Thank you for sharing!

Your article was successfully shared with the contacts you provided.
The families of four Dow Lohnes & Albertson lawyers killed in a 1998 air collision have settled with the federal government and Southern Co. affiliates for $42 million. Dow Lohnes & Albertson is based in Washington, D.C., but has an Atlanta office. Department of Justice spokesman Charles S. Miller revealed the settlement amount and said the U.S. government will pay $29.4 million while Southern Co. affiliates Georgia Power Co. and Southern Company Services will provide $12.6 million. “All of the lawyers were high-wage earners, and the economic loss for each lawyer was in the tens of millions even with the lowest wage earner,” says Thomas W. Malone, attorney for the family of J. Eric Dahlgren. “We are delighted with the settlement,” says Alston & Bird partner John E. Stephenson Jr., who represented the family of Craig A. Folds. “We think it was resolved on terms that reflect the nature of the tragedy.” The 1998 crash killed Dow Lohnes managing partner Dahlgren, partners Michael P. Fisher and Folds, as well as Chairman Marion H. “Chip” Allen III. Allen was piloting the firm’s Lear jet when it collided with a single-engine Cessna 172 piloted by Rudolf H. Duncan, who also was killed. The plaintiffs claimed Duncan was inspecting power lines for Georgia Power. John Sell, a Georgia Power spokesman, says Duncan “was not working for us at that time.” But the company wants to “move on and put it behind us. Litigation would not have served anybody.” The U.S. government settled with Duncan’s family for $500,000, according to the DOJ spokesman. FAA CONTROLLERS BLAMED Plaintiffs sued the federal government because they alleged that Federal Aviation Administration air controllers didn’t monitor the planes properly. Southern Co. affiliates were sued partly because of claims that Duncan was inspecting power lines. But plaintiffs also alleged that Georgia Power shouldn’t have hired Duncan because the FAA had suspended his pilot’s license twice. Investigators found his transponder, which would have identified his plane to air traffic controllers, in the “off” position. The families of Allen’s passengers agreed at the outset of the settlement negotiations that they would divide their portion of the settlement equally, according to Stephenson. “We determined that we would cooperate and no one passenger plaintiff would get more money than the other,” he says. Allen’s family also shared in the settlement but David M. Zacks, attorney for his estate, wouldn’t reveal the family’s portion. Allen’s attorneys negotiated separately with the defendants. All attorneys for the passenger plaintiffs took their cases on a contingency basis, says Stephenson. He declined to reveal the amount of attorneys’ fees. Initially, the families or estates of all four lawyers filed six suits in Fulton State Court, Atlanta, in January 1999 against Georgia Power, Southern Company Services, and Aerotech Aviation, the company Duncan owned. Allen’s insurance company, United States Aviation Underwriters, filed suits in federal court against the federal government, Georgia Power Co., Southern Company Services, and Duncan’s estate and aviation company. The cases were consolidated in federal court and the docket lists thirty-seven attorneys for the litigants. The case is In re: Mid-Air Disaster, No. 1:99CV315 (N.D. Ga. filed Feb. 2, 1999). Malone says the settlement amount was “agreed to by all the parties and after a long settlement conference that was more like a mediation without the mediator.” The passenger plaintiffs had settled with Allen’s estate and insurance company before the case was filed in state court. “Before we filed suit, we reached an amicable settlement with the Allen interest and the insurer and did take payment from the insurer,” says Alston & Bird’s Jay D. Bennett, who, along with Stephenson, represented Folds’ family. B. Dwight Perry, managing partner of Dow, Lohnes & Albertson’s Washington’s office, says, “The big thing about the settlement is that it lets closure take place. Any time any of us here talked about and thought about it, it opened old wounds for us.”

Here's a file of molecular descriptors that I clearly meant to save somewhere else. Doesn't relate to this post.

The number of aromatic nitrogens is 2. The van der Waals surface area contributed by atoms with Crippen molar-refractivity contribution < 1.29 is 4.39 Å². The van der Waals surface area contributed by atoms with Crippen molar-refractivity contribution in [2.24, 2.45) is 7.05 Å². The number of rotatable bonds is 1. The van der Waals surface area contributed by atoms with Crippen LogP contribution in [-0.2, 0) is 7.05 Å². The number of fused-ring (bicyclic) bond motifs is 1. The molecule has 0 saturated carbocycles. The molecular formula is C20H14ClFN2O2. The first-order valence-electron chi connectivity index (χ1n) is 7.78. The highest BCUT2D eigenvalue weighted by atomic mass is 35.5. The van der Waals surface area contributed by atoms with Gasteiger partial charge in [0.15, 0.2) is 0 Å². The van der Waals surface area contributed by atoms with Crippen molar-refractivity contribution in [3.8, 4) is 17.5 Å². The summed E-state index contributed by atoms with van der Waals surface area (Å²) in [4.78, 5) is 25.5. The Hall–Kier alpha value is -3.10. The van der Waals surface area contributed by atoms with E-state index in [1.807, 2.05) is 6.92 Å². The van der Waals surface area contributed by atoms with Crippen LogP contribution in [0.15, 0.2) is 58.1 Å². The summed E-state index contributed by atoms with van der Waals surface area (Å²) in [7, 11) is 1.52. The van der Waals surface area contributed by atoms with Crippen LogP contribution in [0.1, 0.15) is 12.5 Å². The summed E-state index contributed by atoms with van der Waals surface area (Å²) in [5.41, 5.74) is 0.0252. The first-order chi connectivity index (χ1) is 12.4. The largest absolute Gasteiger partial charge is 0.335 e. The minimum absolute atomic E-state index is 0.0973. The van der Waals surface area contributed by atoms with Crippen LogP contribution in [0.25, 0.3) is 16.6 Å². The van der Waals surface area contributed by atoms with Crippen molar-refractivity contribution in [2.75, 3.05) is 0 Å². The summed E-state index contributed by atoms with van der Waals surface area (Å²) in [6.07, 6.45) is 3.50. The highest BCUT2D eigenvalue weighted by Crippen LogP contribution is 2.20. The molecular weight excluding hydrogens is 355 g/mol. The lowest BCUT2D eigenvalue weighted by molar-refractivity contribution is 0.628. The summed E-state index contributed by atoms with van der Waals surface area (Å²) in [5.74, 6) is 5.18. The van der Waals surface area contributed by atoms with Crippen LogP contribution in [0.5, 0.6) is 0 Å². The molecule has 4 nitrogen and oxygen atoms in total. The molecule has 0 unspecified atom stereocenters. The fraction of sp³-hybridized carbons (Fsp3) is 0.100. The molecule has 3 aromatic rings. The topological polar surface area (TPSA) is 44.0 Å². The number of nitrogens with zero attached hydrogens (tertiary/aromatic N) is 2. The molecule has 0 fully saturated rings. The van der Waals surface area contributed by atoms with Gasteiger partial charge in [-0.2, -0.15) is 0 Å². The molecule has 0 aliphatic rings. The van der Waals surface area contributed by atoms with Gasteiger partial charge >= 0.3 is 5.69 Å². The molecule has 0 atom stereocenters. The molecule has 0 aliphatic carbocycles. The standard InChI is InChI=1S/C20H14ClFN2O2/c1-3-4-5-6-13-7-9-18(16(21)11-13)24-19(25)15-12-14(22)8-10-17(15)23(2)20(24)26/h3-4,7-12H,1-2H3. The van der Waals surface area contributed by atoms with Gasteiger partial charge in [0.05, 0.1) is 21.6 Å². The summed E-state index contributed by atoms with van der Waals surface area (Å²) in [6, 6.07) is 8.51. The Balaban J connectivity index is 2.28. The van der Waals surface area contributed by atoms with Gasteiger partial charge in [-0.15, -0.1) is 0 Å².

This content has been archived. It is available exclusively through our partner LexisNexis®.

To view this content, please continue to Lexis Advance®.

Not a Lexis Advance® Subscriber? Subscribe Now

Why am I seeing this?

LexisNexis® is now the exclusive third party online distributor of the broad collection of current and archived versions of ALM's legal news publications. LexisNexis® customers will be able to access and use ALM's content by subscribing to the LexisNexis® services via Lexis Advance®. This includes content from the National Law Journal®, The American Lawyer®, Law Technology News®, The New York Law Journal® and Corporate Counsel®, as well as ALM's other newspapers, directories, legal treatises, published and unpublished court opinions, and other sources of legal information.

ALM's content plays a significant role in your work and research, and now through this alliance LexisNexis® will bring you access to an even more comprehensive collection of legal content.

For questions call 1-877-256-2472 or contact us at [email protected]


ALM Legal Publication Newsletters

Sign Up Today and Never Miss Another Story.

As part of your digital membership, you can sign up for an unlimited number of a wide range of complimentary newsletters. Visit your My Account page to make your selections. Get the timely legal news and critical analysis you cannot afford to miss. Tailored just for you. In your inbox. Every day.

Copyright © 2020 ALM Media Properties, LLC. All Rights Reserved.